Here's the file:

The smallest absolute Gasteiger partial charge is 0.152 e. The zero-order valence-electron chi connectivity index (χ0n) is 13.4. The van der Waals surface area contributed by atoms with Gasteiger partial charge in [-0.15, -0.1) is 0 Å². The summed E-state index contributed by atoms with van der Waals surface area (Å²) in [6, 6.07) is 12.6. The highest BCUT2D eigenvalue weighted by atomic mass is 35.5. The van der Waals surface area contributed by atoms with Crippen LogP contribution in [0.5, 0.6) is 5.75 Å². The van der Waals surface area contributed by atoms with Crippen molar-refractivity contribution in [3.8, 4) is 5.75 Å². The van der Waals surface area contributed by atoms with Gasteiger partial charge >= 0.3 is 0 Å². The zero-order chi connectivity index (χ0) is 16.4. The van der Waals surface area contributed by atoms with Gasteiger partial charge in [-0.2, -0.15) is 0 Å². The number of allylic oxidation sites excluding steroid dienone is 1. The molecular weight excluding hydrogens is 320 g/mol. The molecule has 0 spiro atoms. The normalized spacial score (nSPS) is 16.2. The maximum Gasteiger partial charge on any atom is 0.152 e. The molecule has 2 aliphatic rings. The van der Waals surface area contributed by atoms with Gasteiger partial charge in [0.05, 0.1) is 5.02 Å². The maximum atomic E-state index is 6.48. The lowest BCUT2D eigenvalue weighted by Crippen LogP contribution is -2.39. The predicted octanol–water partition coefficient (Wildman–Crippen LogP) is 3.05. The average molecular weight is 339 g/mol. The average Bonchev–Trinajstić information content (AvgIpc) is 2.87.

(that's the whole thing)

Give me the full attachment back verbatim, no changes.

The smallest absolute Gasteiger partial charge is 0.152 e. The zero-order valence-electron chi connectivity index (χ0n) is 13.4. The van der Waals surface area contributed by atoms with Gasteiger partial charge in [-0.15, -0.1) is 0 Å². The summed E-state index contributed by atoms with van der Waals surface area (Å²) in [6, 6.07) is 12.6. The highest BCUT2D eigenvalue weighted by atomic mass is 35.5. The van der Waals surface area contributed by atoms with Crippen LogP contribution in [0.5, 0.6) is 5.75 Å². The van der Waals surface area contributed by atoms with Crippen molar-refractivity contribution in [3.8, 4) is 5.75 Å². The van der Waals surface area contributed by atoms with Gasteiger partial charge >= 0.3 is 0 Å². The zero-order chi connectivity index (χ0) is 16.4. The van der Waals surface area contributed by atoms with Gasteiger partial charge in [-0.2, -0.15) is 0 Å². The number of allylic oxidation sites excluding steroid dienone is 1. The molecular weight excluding hydrogens is 320 g/mol. The molecule has 0 spiro atoms. The normalized spacial score (nSPS) is 16.2. The maximum Gasteiger partial charge on any atom is 0.152 e. The molecule has 2 aliphatic rings. The van der Waals surface area contributed by atoms with Gasteiger partial charge in [0.05, 0.1) is 5.02 Å². The maximum atomic E-state index is 6.48. The lowest BCUT2D eigenvalue weighted by Crippen LogP contribution is -2.39. The predicted octanol–water partition coefficient (Wildman–Crippen LogP) is 3.05. The average molecular weight is 339 g/mol. The average Bonchev–Trinajstić information content (AvgIpc) is 2.87.